A press advocacy group, along with a reporter from the Boulder Daily Camera, have filed a lawsuit against Boulder County District Attorney Stan Garnett that seeks the release of the secretly-voted-on indictment of the Ramsey parents by the grand jury in the 1999 slaying case.
At the beginning of 2013, The Daily Camera first reported that the grand jury voted to indict JonBenet's parents John and Patsy Ramsey in 1999 on charges of child abuse resulting in death, but the prosecutor at the time, then-District Attorney Alex Hunter, refused to sign the indictment.
Hunter told media back in 1999 that he did not believe his office had enough evidence to file any charges, though the Ramsey family remained prime suspects for years before finally being absolved in 2008.
"Knowing and reckless" child abuse resulting in death is a Class 2 felony charge that could have resulted in up to 48 years in prison for the Ramsey parents.
Daily Camera Reporter Charlie Brennan and the Reporters Committee for Freedom of the Press filed the lawsuit in Boulder District Court Wednesday. "The plaintiffs believe... that the indictment is a criminal justice record that reflects official action by the grand jury, and accordingly that it is subject to mandatory disclosure upon request," the complaint reads. Brennan and the RCFP also argue that the indictment should be made public in the interest of government transparency.
The Daily Camera is not participating in the lawsuit.
On Dec. 26, 1996, 6-year-old JonBenet was found bludgeoned and strangled to death in the basement of her family home. A ransom note from an anonymous group of individuals "that represent a foreign faction" asking for $118,000 in exchange for the safe return of JonBenet was found just hours before, but no call ever came from a kidnapper and it was never linked to a murderer.
The entire Ramsey family was cleared of any involvement in the murder of JonBenet back in 2008, thanks to then newly discovered DNA evidence, according to 9News. Patsy Ramsey, JonBenet's mother, died 2 years earlier in 2006 of ovarian cancer. Tragically, she was still considered a possible suspect when she died.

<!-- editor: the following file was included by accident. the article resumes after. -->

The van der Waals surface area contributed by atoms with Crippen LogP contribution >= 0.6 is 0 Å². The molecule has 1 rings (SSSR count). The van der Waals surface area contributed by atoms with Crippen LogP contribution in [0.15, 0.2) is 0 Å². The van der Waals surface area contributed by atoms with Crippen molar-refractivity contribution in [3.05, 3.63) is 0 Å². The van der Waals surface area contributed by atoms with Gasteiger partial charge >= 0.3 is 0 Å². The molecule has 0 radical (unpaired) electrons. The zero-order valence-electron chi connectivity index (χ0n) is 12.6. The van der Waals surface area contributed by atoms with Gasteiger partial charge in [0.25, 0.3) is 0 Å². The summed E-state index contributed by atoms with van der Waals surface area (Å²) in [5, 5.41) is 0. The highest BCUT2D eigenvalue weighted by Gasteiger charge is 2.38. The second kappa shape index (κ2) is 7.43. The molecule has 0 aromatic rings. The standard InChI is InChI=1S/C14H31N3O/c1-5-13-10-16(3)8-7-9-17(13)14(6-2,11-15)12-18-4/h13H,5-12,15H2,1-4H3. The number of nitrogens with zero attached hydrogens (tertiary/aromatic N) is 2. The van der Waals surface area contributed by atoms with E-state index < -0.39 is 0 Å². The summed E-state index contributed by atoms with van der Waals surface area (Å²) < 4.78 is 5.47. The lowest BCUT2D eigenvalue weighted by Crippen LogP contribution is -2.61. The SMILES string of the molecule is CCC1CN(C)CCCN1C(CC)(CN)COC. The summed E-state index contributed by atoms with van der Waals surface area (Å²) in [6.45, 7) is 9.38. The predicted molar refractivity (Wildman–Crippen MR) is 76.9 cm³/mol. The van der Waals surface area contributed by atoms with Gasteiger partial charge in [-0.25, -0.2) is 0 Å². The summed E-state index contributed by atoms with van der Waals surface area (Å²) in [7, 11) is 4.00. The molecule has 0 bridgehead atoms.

Beginning in 2010, investigators reopened the case and launched a fresh round of interviews with witnesses that could provide more insight into the murder, according to ABC News, but nothing fruitful came of those interviews.
The DNA evidence still points to an "unexplained third party" that serves as a vague lead for authorities still pursuing the case, TIME magazine reported.
Boulder police have tested more than 150 DNA samples and investigated nearly the same amount of potential suspects in their ongoing investigation, but none have ever been linked to the crime.
After all these years, Boulder police have received thousands of tips about her murder and still receive several monthly. DA Garnett said in 2011 that he personally gets two or three tips a week from all over the world. The ones that have potential are passed along to Boulder police's Major Case Unit. There have been plenty of false leads as well, including most famously John Mark Karr -- who bizarrely admitted to being with JonBenet the night of her death, but DNA evidence later cleared him of any wrongdoing in this case.
For a thorough timeline of the case's major moments, visit The Daily Camera's interactive timeline of events from 1996 through 2012.
It remains one of the most notorious murders in U.S. history and a decade and a half later there is still no justice for JonBenet. If she were alive today, JonBenet would be 23-years-old.